- Department of Biology
Robinson Hall, Room 352
- Postdoctoral fellow, Tufts University, 2013 - 2015
- Postdoctoral fellow, Harvard Forest, Harvard University, 2010 - 2013
- PhD, Ecology and Evolution, Stony Brook University, 2003 - 2010
- BS, Stony Brook University, 1999 - 2003
Ecology and Ecological Physiology
I am interested in ecology, evolution, population biology, how organisms move through landscapes, and how we can combine these fields to conserve at-risk species.
My graduate work focused on the movement of butterflies in fragmented landscapes. I worked with fruit-feeding nymphalid butterflies and studied how they identified habitat vegetation, how they reacted to habitat edges and how they moved through non-habitat vegetation. These processes have important implications when species are existing in fragmented habitat patches that may be imbedded in inhospitable landscapes.
During my postdoctoral training, I worked with a variety of at-risk butterflies. I studied how habitat management, in the form of prescribed fire, affected populations of the endangered Fender's blue butterfly lcaricia icarioides fenderi in Oregon's Willamette Valley. I found that while fire initially negatively impacted populations, it had positive effects on population growth that began one season post-fire and persisted for several years. I also monitored populations of the state listed frosted elfin Callophrys irus in Massachusetts and studied the movement behavior of Bartram's scrub-hairstreak Strymon acis bartrami in southern Florida. I am currently beginning a project on the way Monarch population dynamics are affected by their shifting phenology and that of their host plants, nectar plants and the parasite OE.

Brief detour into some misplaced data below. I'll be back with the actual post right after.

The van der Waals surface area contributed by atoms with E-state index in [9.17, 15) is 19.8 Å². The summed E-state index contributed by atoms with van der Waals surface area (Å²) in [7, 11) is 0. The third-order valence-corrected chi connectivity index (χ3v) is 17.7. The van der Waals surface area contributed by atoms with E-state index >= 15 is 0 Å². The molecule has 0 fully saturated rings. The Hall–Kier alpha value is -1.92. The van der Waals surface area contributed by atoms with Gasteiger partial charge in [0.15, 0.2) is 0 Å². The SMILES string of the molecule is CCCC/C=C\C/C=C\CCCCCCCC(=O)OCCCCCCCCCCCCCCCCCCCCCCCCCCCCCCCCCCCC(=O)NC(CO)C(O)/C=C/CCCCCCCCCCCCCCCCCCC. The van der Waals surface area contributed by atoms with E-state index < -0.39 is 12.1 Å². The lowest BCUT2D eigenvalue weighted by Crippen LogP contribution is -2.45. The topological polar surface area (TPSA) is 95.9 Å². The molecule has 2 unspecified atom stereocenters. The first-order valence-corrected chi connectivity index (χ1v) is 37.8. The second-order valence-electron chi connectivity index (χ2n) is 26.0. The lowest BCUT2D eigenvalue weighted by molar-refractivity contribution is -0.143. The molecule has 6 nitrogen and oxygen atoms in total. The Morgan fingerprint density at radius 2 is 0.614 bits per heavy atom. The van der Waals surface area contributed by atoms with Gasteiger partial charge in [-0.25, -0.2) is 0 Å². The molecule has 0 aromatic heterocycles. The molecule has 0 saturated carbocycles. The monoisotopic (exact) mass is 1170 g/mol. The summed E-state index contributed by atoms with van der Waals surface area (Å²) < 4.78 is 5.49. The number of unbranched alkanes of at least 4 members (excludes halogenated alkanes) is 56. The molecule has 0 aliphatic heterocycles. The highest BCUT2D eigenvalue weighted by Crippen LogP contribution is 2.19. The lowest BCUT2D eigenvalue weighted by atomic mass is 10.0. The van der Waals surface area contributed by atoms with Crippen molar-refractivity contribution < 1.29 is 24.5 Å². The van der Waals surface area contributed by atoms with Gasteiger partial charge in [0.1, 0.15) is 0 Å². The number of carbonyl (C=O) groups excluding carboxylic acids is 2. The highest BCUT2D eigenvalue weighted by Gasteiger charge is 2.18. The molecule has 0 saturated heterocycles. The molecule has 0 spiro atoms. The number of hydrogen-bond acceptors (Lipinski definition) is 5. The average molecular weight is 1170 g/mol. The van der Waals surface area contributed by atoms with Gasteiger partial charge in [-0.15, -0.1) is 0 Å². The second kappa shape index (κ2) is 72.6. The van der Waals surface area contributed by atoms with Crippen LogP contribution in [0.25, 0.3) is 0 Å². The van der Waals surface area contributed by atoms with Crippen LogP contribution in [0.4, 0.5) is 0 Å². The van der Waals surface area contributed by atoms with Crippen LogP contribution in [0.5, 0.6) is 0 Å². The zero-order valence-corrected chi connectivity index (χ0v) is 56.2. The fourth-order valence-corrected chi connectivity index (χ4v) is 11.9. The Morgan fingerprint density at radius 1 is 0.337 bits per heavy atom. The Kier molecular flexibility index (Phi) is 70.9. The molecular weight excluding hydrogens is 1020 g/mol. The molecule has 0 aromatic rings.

Selected Publications and Presentations
Warchola, N., Bastianelli, B., Schultz, C.B. and Crone, E.E. (2015) Fire increases ant-tending and survival of the Fender's blue butterfly larvae. Journal of Insect Conservation 19:6, pp 1063–1073. doi:10.1007/s10841-015-9822-1
Warchola, N., Crone, E. E. and Schultz, C. B. (2017), Balancing ecological costs and benefits of fire for population viability of disturbance-dependent butterflies. Journal of Applied Ecology. Accepted Author Manuscript. doi:10.1111/1365-2664.12983
Bio 14: Ecological Physiology
Bio 142: Population and Community Ecology